Historians give Winston Churchill high grades as a leader in crisis. Churchill became Prime Minister of the United Kingdom at the beginning of World War II. In his speech to the House of Commons, he didn’t proclaim that he had all the answers. He said the following:
I would say to the House, as I said to those who have joined this government: “I have nothing to offer but blood, toil, tears, and sweat.”
And he did not sugarcoat the magnitude of the problem Britain faced in its war with Germany:
We have before us an ordeal of the most grievous kind. We have before us many, many long months of struggle and of suffering.
In the same speech, Churchill offered hope and vision for the future:
But I take up my task with buoyancy and hope. I feel sure that our cause will not be suffered to fail among men. At this time, I feel entitled to claim the aid of all, and I say, “Come then, let us go forward together with our united strength.”
If I were to tell you that providing clarity is an important leadership role in crisis, you might laugh at me.
You would think, How can I have clarity when everything is confusing and no one knows what is coming next?
You’re right. We face a lot of uncertainty. Therein lies the reason you should offer your team as much clarity as you can. What does clarity look like in today’s environment?
Identify what has changed. Not everything has changed, although it might feel that way. Be specific in naming changes.
Note what is still the same. Many things are still like they were.
Clarity is a gift you can give your employees by being transparent and communicating well about your evolving situation.
Even if the news is grim, your employees need to know that you are being transparent with them rather than hiding something. It’s even okay to tell your team some of your uncertainties rather than sugarcoating facts or putting on a façade that they can probably see through anyway.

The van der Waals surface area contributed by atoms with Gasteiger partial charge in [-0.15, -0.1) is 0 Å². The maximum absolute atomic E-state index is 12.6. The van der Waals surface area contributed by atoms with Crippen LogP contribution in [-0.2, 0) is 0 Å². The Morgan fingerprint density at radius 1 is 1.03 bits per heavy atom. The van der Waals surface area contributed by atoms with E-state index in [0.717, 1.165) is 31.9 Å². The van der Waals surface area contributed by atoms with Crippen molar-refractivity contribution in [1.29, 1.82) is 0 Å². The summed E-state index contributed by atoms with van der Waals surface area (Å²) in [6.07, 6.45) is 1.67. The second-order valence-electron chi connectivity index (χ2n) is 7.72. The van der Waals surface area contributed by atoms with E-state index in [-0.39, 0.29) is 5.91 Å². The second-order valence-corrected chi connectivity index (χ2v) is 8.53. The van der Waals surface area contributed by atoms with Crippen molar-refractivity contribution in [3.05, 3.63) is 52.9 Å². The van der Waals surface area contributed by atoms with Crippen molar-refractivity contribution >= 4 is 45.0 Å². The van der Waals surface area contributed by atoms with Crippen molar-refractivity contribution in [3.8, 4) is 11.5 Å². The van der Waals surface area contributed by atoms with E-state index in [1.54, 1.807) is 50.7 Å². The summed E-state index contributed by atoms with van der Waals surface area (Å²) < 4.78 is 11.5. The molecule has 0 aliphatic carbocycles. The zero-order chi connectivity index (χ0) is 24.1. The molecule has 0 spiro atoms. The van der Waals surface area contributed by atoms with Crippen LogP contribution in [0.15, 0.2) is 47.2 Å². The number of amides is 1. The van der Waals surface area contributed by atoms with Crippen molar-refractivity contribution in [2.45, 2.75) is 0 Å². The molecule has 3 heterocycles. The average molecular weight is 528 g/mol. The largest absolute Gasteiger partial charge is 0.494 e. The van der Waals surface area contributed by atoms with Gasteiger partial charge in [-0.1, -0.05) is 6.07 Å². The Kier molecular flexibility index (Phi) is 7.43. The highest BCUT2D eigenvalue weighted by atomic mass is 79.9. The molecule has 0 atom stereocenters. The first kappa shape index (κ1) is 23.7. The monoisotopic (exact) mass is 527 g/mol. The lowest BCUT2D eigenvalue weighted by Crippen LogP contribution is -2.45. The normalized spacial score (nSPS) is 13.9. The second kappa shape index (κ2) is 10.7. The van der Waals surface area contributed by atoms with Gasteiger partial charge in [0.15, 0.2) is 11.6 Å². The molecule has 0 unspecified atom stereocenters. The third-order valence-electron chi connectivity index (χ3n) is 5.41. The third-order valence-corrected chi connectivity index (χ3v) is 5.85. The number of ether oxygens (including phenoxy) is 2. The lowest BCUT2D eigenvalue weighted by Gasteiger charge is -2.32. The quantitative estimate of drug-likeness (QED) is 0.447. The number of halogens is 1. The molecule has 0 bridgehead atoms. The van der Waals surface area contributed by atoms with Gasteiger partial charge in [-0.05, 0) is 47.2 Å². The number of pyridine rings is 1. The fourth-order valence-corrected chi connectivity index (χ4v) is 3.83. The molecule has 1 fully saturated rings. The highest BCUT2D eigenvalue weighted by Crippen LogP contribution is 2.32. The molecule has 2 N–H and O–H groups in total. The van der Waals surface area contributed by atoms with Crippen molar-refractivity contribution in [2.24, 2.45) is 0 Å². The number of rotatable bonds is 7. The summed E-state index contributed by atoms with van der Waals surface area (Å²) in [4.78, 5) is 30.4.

Uncertainties make all of us uneasy. Don’t become a source of uncertainty for your employees.
Develop a plan for staying in touch with your employees regularly. Your leadership in this way shows a steady hand on the wheel. It gives you opportunities to show compassion and keep your team updated on what is happening in the business.
Put yourself in your employees’ shoes. If you were your employee, what would you want to hear from your leader? Then develop your communication strategy accordingly.
Clarify what the unknowns are. Identifying known unknowns is surprisingly freeing.
Communicate often. Communicate transparently. Communicate with clarity!
Keep reminding your team of the reason you are in business and your service mission to your customers and others. Employees need to be reminded of the reason to keep pulling together.
You Can Lead with Clarity
Clarity builds confidence. You will become more confident as you develop clarity in your own mind. Your employees will gain confidence in your leadership and your business as you communicate that clarity to them.
You don’t need to be a Churchill to lead through this current crisis. Pray for wisdom, do your best, and give your team as much clarity as you can.
Coauthored by Caleb Crider and Roy Herr